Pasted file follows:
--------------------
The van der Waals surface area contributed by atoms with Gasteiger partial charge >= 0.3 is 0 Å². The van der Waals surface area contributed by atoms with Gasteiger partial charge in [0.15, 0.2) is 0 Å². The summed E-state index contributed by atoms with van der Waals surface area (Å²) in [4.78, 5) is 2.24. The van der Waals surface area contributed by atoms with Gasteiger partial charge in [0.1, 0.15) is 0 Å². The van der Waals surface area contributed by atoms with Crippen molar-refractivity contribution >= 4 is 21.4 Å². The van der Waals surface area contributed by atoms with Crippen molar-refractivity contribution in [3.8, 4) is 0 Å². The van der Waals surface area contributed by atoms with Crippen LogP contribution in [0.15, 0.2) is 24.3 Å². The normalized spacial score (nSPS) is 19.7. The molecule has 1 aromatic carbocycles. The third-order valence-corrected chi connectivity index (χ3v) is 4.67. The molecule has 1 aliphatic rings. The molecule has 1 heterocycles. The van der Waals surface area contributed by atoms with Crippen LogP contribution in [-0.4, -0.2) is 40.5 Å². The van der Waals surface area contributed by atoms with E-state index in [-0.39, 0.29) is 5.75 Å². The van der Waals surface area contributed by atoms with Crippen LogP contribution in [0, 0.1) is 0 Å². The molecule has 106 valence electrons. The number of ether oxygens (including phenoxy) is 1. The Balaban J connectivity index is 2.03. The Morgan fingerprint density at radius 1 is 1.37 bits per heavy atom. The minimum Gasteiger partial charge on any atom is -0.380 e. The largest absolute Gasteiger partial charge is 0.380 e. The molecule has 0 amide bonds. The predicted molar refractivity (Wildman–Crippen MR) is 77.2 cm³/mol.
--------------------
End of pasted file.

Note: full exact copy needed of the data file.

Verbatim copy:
The van der Waals surface area contributed by atoms with Gasteiger partial charge >= 0.3 is 0 Å². The van der Waals surface area contributed by atoms with Gasteiger partial charge in [0.15, 0.2) is 0 Å². The summed E-state index contributed by atoms with van der Waals surface area (Å²) in [4.78, 5) is 2.24. The van der Waals surface area contributed by atoms with Gasteiger partial charge in [0.1, 0.15) is 0 Å². The van der Waals surface area contributed by atoms with Crippen molar-refractivity contribution >= 4 is 21.4 Å². The van der Waals surface area contributed by atoms with Crippen molar-refractivity contribution in [3.8, 4) is 0 Å². The van der Waals surface area contributed by atoms with Crippen LogP contribution in [0.15, 0.2) is 24.3 Å². The normalized spacial score (nSPS) is 19.7. The molecule has 1 aromatic carbocycles. The third-order valence-corrected chi connectivity index (χ3v) is 4.67. The molecule has 1 aliphatic rings. The molecule has 1 heterocycles. The van der Waals surface area contributed by atoms with Crippen LogP contribution in [-0.4, -0.2) is 40.5 Å². The van der Waals surface area contributed by atoms with E-state index in [-0.39, 0.29) is 5.75 Å². The van der Waals surface area contributed by atoms with Crippen LogP contribution in [0, 0.1) is 0 Å². The molecule has 106 valence electrons. The number of ether oxygens (including phenoxy) is 1. The Balaban J connectivity index is 2.03. The Morgan fingerprint density at radius 1 is 1.37 bits per heavy atom. The minimum Gasteiger partial charge on any atom is -0.380 e. The largest absolute Gasteiger partial charge is 0.380 e. The molecule has 0 amide bonds. The predicted molar refractivity (Wildman–Crippen MR) is 77.2 cm³/mol.